Individuals who are daily users of cannabis before age 17 are over 60% less likely to complete high school or obtain a degree compared to those who have never used the drug, new research published in The Lancet Psychiatry journal shows. The large meta-analysis also indicates that daily users of cannabis during adolescence are seven times more likely to attempt suicide, have an 18 times greater chance of cannabis dependence, and are eight times as likely to use other illicit drugs in later life.
"Our findings are particularly timely given that several US states and countries in Latin America have made moves to decriminalise or legalise cannabis, raising the possibility that the drug might become more accessible to young people"*, says Richard Mattick, study author and Professor of Drug and Alcohol Studies at the National Drug and Alcohol Research Centre, University of New South Wales, in Australia.
Cannabis is the most widely used illicit drug globally and recent statistics have shown that in some countries adolescents are starting cannabis use at a younger age and more adolescents are using cannabis heavily. In England, 4% of 11–15 year olds report cannabis use in the past month, roughly 7% of US high-school seniors are daily or near-daily cannabis users, and in Australia, around 1% of 14–19 year olds are daily users of the drug, whilst 4% use weekly.
In this study, a team of Australian and New Zealand researchers combined individual-level data on up to 3765 participants who used cannabis from three large, long-running longitudinal studies to find out more about the link between the frequency of cannabis use before the age of 17 years (never, less than monthly, monthly or more, weekly or more, or daily) and seven developmental outcomes up to the age of 30 years (completing high school, obtaining a university degree, cannabis dependence, use of other illicit drugs, suicide attempt, depression, and welfare dependence).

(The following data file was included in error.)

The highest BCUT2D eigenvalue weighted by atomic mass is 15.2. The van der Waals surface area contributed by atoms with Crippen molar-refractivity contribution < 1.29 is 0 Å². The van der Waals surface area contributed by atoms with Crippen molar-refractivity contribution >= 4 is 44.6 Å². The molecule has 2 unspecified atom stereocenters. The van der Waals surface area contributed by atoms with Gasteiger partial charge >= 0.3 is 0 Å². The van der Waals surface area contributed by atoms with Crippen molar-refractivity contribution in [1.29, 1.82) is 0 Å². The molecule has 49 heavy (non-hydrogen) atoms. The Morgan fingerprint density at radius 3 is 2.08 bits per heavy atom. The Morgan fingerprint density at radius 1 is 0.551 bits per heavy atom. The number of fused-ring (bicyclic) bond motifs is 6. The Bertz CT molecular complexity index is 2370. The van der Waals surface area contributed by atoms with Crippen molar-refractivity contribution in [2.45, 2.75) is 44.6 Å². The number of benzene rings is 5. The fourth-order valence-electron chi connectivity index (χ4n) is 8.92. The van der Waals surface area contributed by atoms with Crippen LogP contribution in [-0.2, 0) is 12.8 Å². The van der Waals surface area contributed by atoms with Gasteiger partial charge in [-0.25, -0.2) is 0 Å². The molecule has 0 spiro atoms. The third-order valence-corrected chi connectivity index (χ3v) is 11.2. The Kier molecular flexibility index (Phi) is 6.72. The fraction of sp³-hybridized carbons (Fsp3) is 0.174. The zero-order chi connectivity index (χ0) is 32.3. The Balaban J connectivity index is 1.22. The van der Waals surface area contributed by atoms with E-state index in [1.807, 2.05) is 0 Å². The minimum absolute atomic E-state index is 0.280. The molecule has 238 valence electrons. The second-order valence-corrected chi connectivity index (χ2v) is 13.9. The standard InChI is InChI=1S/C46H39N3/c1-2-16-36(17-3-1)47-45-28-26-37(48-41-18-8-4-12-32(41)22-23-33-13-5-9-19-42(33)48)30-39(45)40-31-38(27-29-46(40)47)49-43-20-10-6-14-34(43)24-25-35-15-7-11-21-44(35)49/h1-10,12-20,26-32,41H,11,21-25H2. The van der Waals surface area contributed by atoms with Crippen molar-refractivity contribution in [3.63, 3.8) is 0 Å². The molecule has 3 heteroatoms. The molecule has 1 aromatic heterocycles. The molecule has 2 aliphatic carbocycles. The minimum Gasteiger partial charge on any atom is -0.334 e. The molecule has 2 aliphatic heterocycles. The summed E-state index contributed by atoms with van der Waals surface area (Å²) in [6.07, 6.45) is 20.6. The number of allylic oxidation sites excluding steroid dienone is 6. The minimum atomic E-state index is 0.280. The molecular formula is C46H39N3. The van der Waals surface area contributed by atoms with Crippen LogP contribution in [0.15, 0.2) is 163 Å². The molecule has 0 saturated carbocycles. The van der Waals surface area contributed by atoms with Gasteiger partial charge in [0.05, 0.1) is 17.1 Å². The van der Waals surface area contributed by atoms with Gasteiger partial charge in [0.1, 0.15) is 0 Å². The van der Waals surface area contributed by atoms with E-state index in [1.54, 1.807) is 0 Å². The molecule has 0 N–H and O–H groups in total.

The researchers recorded clear and consistent associations between frequency of cannabis use during adolescence and most young adult outcomes investigated, even after controlling for 53 potential confounding factors including age, sex, ethnicity, socioeconomic status, use of other drugs, and mental illness. Importantly, they also noted that the risks increased relative to dose, with daily cannabis users showing the strongest effects.
According to the study's lead author, Dr Edmund Silins, "Our results provide strong evidence that the prevention or delay of cannabis use is likely to have broad health and social benefits. Efforts to reform cannabis legislation should be carefully assessed to ensure they reduce adolescent cannabis use and prevent potentially adverse effects on adolescent development."*
Writing in a linked Comment, Merete Nordentoft, Professor of Psychiatry at the University of Copenhagen in Denmark says, "The convincing results presented by Silins and colleagues are very valuable and highly appropriate at a time when several American states and countries in Latin America and Europe have decriminalised or legalised cannabis and allow unrestricted marketing of various formulations of the drug. Such changes in legislation will probably be followed by decreased prices and increased use, which will lead to more young people having difficulties with school completion and social and personal maturation, and will increase the risk of psychosis."